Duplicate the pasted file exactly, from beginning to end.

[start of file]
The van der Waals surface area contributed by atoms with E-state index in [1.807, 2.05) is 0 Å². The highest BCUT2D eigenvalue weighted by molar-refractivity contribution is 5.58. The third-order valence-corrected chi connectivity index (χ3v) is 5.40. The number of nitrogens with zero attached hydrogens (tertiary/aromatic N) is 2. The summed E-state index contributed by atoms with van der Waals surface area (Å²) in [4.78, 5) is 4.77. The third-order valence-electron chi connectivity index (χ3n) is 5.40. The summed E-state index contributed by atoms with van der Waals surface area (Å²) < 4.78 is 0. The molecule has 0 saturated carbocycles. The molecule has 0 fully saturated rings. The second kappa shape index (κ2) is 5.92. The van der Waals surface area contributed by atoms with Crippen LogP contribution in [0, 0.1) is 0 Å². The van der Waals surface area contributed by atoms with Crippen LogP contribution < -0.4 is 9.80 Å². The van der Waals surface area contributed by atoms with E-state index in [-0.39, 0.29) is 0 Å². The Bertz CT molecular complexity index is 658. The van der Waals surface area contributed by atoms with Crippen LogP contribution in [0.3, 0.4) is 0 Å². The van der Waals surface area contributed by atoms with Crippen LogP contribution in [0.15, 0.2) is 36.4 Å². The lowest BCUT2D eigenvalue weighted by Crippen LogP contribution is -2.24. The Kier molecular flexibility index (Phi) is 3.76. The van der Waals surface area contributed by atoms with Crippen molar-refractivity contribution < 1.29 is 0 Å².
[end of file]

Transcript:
The van der Waals surface area contributed by atoms with E-state index in [1.807, 2.05) is 0 Å². The highest BCUT2D eigenvalue weighted by molar-refractivity contribution is 5.58. The third-order valence-corrected chi connectivity index (χ3v) is 5.40. The number of nitrogens with zero attached hydrogens (tertiary/aromatic N) is 2. The summed E-state index contributed by atoms with van der Waals surface area (Å²) in [4.78, 5) is 4.77. The third-order valence-electron chi connectivity index (χ3n) is 5.40. The summed E-state index contributed by atoms with van der Waals surface area (Å²) < 4.78 is 0. The molecule has 0 saturated carbocycles. The molecule has 0 fully saturated rings. The second kappa shape index (κ2) is 5.92. The van der Waals surface area contributed by atoms with Crippen LogP contribution in [0, 0.1) is 0 Å². The van der Waals surface area contributed by atoms with Crippen LogP contribution < -0.4 is 9.80 Å². The van der Waals surface area contributed by atoms with E-state index in [-0.39, 0.29) is 0 Å². The Bertz CT molecular complexity index is 658. The van der Waals surface area contributed by atoms with Crippen LogP contribution in [0.3, 0.4) is 0 Å². The van der Waals surface area contributed by atoms with Crippen LogP contribution in [0.15, 0.2) is 36.4 Å². The lowest BCUT2D eigenvalue weighted by Crippen LogP contribution is -2.24. The Kier molecular flexibility index (Phi) is 3.76. The van der Waals surface area contributed by atoms with Crippen molar-refractivity contribution < 1.29 is 0 Å².